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SocGen in Record Q4 Loss, May Take New Writedowns
PARIS (Reuters) - Societe Generale (SOGN.PA) confirmed a record fourth-quarter loss of 3.35 billion euros ($4.93 billion) after absorbing a huge rogue trading scandal that has made France's second-biggest listed bank a potential takeover target.
The loss coincided with an internal report acknowledging that better systems might have prevented the costly stock market gambles it blames on junior trader Jerome Kerviel.
SocGen, like many of the world's top banks, has also been hit by losses related to a global credit crunch and the bank warned it may make further writedowns in the future.
Executive Chairman Daniel Bouton told Reuters the 144-year-old firm was determined to ride out the storm as an independent bank, despite reports of a potential bid from long-time suitor and arch-rival BNP Paribas (BNPP.PA).
"I am completely determined to continue with our strategy because, even taking into account our very bad year in 2007 due to the financial crisis and this fraud, it's this strategy which creates and will create the most value for shareholders," Bouton said in an interview. "This is my opinion, and it's one that's backed by the board."
SocGen's fourth-quarter net loss compared with a 1.18 billion euro profit a year earlier and a fourth-quarter profit of 1.0 billion euros unveiled by rival BNP Paribas, although BNP Paribas' results were down from the year before.
SocGen cut its 2007 dividend to 0.90 euro from 5.20 euros.
SocGen shares, which fell 6 percent on Wednesday, were down 0.6 percent at 66.22 euros in late afternoon trade. The bank is worth around 31 billion euros at current prices.
On Jan 24, SocGen announced 4.9 billion euros of trading losses which it blamed on Kerviel. The 31-year-old is in detention pending a judicial investigation into allegations of falsification, computer abuse and breach of trust.
SocGen also booked a total of 2.9 billion euros in writedowns related directly or indirectly to the credit market turmoil triggered by losses in the U.S. housing market and SocGen said more provisions were possible in asset management.
Provisions taken in 2007 include 2.6 billion euros in its core investment banking arm, 276 million euros in asset management and 49 million euros at headquarters.
"The purchase of assets originating from SGAM (Societe Generale Asset Management) funds invested in credit-type underlyings could continue in Q1 2008 and, given the situation in the credit markets, lead to further write-downs," the bank said in its results statement.
To shore up its balance sheet, SocGen has launched a 5.5 billion euro rights issue. The new shares went on sale at a steep discount on Thursday. Analysts at Dresdner Kleinwort said the rights issue would not deter BNP if it wanted to make a bid.
"They've made some huge mistakes," said GSD Gestion fund manager Jacques Gautier, although Gautier added he would subscribe to the SocGen rights issue. "I've bought the rights to the new shares. It's not very expensive."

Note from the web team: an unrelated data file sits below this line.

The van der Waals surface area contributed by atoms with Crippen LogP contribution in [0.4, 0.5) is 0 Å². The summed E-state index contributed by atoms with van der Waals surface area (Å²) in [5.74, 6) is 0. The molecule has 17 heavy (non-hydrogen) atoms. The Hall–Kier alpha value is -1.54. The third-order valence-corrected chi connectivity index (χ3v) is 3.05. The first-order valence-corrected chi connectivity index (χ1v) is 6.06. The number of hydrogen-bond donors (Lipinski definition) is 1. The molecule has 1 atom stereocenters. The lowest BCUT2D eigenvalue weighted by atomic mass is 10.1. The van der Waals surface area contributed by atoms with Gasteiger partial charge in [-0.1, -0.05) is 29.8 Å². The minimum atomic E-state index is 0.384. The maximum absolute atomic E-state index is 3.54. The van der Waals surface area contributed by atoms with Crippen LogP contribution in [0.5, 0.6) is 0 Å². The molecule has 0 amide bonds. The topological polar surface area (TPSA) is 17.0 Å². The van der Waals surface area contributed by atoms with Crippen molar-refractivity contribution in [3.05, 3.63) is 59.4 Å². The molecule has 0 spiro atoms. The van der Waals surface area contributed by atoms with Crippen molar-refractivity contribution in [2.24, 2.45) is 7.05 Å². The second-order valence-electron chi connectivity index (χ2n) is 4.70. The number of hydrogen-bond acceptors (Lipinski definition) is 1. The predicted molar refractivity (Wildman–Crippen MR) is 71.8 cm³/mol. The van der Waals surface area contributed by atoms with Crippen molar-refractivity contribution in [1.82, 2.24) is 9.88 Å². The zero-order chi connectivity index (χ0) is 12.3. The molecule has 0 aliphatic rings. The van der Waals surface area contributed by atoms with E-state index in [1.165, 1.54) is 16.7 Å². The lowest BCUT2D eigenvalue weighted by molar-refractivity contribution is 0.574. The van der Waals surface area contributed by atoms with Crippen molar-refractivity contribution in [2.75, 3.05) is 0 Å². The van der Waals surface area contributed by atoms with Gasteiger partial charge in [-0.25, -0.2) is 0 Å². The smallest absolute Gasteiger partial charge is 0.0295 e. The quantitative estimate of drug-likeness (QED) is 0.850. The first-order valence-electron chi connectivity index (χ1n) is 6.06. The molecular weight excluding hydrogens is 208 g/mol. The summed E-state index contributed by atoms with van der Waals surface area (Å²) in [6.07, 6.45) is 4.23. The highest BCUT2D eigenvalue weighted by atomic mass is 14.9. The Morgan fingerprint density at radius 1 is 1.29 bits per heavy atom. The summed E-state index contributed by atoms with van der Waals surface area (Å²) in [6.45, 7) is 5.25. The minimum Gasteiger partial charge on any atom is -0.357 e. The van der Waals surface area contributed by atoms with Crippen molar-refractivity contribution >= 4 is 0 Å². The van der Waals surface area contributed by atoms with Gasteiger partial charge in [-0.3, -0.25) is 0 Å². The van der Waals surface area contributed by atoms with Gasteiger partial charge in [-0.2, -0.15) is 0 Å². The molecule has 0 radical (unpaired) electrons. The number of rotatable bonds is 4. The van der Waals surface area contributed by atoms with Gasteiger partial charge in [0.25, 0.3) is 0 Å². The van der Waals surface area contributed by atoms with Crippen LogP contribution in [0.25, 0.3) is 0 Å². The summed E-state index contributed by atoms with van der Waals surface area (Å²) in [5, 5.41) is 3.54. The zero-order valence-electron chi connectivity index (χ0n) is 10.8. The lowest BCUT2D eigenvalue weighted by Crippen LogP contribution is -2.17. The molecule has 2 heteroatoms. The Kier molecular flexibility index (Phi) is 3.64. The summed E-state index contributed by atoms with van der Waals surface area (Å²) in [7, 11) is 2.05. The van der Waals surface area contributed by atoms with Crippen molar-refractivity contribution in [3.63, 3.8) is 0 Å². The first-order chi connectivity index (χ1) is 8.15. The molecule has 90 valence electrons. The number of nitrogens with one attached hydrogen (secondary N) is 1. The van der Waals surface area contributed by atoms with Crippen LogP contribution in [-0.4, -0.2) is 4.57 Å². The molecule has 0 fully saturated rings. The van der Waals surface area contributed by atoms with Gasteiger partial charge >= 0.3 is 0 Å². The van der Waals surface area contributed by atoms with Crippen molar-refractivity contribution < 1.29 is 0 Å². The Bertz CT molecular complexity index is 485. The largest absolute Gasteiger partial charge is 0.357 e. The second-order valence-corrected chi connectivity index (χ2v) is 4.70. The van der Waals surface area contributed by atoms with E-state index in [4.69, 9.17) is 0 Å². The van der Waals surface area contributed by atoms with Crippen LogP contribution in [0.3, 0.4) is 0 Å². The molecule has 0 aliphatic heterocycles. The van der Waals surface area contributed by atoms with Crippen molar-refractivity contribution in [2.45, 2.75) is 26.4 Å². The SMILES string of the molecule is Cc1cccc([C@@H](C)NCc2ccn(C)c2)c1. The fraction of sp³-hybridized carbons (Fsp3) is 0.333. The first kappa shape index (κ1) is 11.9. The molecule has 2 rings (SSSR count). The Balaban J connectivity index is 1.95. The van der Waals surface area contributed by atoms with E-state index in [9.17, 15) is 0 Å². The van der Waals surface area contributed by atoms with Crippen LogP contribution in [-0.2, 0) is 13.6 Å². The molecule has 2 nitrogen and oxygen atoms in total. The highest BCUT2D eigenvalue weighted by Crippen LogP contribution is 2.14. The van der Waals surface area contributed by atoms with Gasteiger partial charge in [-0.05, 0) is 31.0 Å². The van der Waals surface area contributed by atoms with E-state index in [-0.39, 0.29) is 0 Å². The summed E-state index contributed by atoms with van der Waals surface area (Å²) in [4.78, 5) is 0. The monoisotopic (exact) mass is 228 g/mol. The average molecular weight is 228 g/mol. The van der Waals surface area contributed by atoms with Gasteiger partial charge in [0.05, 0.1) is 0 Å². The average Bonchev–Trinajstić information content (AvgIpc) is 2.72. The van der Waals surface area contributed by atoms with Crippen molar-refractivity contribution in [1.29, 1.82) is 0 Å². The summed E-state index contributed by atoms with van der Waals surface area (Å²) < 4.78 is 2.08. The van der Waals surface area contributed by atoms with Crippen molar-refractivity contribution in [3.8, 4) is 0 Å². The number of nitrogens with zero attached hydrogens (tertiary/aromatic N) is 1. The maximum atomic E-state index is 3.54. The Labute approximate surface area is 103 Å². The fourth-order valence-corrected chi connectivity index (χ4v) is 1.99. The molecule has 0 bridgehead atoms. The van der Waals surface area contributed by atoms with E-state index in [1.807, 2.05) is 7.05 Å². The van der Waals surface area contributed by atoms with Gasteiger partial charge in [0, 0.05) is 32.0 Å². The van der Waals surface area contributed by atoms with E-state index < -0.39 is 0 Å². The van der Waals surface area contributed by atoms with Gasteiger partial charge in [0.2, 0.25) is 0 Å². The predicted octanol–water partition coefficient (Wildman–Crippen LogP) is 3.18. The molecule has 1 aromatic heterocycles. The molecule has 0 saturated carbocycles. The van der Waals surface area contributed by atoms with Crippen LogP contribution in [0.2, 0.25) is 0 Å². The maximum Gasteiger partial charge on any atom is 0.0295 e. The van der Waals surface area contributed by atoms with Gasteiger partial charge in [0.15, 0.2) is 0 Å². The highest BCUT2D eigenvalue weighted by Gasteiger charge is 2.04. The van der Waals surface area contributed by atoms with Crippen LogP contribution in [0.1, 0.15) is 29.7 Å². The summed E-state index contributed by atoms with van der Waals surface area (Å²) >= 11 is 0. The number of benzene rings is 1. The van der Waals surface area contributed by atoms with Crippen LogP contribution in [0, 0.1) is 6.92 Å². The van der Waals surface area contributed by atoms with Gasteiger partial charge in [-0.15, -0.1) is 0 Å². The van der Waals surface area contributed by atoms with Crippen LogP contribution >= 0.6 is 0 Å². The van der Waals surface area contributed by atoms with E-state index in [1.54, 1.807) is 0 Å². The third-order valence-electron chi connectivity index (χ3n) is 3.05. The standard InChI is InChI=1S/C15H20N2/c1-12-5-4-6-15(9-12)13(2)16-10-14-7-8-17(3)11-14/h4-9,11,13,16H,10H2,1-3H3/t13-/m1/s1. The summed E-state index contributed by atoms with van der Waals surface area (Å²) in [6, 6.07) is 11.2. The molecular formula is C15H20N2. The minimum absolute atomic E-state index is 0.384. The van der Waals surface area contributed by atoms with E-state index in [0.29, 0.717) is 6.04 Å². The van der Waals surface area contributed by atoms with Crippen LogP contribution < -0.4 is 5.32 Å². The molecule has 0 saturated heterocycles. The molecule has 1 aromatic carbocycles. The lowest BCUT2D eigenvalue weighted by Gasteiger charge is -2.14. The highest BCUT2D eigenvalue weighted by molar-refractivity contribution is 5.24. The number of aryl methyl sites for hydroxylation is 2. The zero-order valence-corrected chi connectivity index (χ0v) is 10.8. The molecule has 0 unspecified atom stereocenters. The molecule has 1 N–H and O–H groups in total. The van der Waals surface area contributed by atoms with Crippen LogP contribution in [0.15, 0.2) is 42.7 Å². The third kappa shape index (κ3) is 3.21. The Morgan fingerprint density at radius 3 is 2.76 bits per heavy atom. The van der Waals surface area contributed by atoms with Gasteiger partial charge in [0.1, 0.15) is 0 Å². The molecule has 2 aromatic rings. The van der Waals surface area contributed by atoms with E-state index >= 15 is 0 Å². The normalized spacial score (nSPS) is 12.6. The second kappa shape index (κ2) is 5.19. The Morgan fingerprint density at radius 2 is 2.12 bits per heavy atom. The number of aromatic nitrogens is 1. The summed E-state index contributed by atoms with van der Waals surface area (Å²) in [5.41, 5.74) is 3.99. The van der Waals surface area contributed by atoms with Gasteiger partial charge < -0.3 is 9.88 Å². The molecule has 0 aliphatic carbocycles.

However, Stratege Finance fund manager Valerie Cazaban said she would steer clear of SocGen shares for now. "Our feeling is that the stock is going to fall to new lows in the coming days."
SocGen's board has resisted political pressure to sack Bouton over the scandal, which shook France's political and financial establishment, and rejected his offer to resign.
In a move seen by financial commentators as trimming his powers, however, the board assigned the task of investigating the losses to a panel of independent board members under former car company boss Jean-Martin Folz.
The Folz report, issued on the eve of Thursday's results, said the bank's failure to spot Kerviel's activities stemmed in part from the "absence of certain controls which had not been anticipated and which could have identified the fraud."
The report supported SocGen's previously expressed view that Kerviel acted alone. Some work still needs to be done to confirm the entire impact of his trading has been identified, it said.
Kerviel has acknowledged making unauthorized trades but told police the bank must have known of his activities.
Bouton has called Kerviel's trades an "exceptional fraud."
The Bank of France says SocGen lacked adequate risk control resources, however, particularly human ones.
SocGen was fined $5 million in the United States in 2003 for inadequate controls and supervision in a smaller fraud case at its then subsidiary SG Cowen. The unit has since been sold.
This year's trading scandal, the world's biggest, has coincided with a string of weak results and writedowns from banks reeling from losses related to U.S. subprime mortgages.
Earlier this month, UBS (UBSN.VX) posted a fourth-quarter net loss of 12.45 billion Swiss francs ($11.37 billion) while U.S. banks Merrill Lynch MER.N and Citigroup (C.N) both reported fourth-quarter net losses of $9.8 billion in January.
* Interview with Daniel Bouton, see [nPAC009274].
(Additional reporting by Tim Hepher; Editing by Paul Bolding, David Cowell)
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